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CHARLOTTE, N.C. -- It's the kind of math not all of us learned in school but probably should have: how to make sense of dollars and cents.

Students at Garringer High just celebrated completing a program new to their school.

Sophomores at Garringer High spent the year learning how to manage their money, thanks to a gift from BB&T Bank.

Mrs. Lipp's economics classes used special software designed to teach them all about finances.

Sophomore Monet Sawyer has completely changed her way of thinking about spending.

I put it up instead of spending it on stupid stuff, like if I want a new pair of shoes; I got a little bank account for college.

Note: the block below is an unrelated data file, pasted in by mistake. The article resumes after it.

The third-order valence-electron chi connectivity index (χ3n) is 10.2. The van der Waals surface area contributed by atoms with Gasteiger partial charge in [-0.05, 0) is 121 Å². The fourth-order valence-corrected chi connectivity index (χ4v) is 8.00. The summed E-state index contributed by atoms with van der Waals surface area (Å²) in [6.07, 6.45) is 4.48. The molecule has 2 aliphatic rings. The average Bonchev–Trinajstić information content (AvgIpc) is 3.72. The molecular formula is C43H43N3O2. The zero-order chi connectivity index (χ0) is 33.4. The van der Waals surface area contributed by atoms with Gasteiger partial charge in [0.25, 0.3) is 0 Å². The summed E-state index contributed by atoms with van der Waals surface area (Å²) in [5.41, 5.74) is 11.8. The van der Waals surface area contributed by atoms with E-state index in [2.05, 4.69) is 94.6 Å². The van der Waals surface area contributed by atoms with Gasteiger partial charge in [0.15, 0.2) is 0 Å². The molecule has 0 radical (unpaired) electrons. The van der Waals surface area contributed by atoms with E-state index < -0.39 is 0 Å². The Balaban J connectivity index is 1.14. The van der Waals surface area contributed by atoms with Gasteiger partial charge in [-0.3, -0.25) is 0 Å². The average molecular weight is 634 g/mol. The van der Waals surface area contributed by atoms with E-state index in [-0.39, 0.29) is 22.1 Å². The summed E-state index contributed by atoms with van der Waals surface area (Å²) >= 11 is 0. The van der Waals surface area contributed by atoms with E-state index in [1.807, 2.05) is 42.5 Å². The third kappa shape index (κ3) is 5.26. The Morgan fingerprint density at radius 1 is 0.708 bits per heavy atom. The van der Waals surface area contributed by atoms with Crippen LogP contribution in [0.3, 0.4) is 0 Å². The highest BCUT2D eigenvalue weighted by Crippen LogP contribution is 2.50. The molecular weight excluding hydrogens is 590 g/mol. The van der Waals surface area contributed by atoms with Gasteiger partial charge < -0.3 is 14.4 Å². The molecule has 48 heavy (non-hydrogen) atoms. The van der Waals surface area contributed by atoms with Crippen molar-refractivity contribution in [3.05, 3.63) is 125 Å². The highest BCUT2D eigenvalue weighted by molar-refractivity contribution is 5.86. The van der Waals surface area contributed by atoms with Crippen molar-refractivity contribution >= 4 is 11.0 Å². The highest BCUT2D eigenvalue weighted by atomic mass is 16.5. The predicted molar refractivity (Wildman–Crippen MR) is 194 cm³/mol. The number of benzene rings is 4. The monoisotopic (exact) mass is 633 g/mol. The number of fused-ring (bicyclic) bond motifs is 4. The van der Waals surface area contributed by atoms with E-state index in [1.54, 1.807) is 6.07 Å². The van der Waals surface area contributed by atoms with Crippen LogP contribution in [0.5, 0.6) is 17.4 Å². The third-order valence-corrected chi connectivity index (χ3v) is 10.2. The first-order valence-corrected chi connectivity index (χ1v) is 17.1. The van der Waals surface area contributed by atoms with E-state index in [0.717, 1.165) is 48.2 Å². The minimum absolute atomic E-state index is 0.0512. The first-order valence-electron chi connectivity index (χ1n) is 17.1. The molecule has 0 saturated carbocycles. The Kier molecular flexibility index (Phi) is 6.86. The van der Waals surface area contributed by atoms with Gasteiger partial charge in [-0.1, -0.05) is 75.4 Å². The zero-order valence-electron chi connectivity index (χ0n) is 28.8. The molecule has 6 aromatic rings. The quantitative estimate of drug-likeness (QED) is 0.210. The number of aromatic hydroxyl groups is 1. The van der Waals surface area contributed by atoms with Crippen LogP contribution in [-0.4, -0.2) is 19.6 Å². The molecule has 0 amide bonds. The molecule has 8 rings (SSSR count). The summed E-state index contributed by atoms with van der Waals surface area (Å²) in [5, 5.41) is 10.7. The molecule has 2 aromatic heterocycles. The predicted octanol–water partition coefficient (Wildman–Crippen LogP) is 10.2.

They are life lessons she says she's grateful to have learned.

Like the credit score thing, if I just go and buy stuff, it s gonna go down. Me and my mama never talked about what you gonna do, how important it is, she said.

Her teacher is proud, having testified before the U.S. Senate about the importance of teaching financial literacy.

Whether your Title 1, whether your high income, everybody needs these skills. Is it more important for our kids because of the lower income? Probably.

Monet is proud, too.

I m excited for when I go into the real world because I know what I should and shouldn t do, she says.

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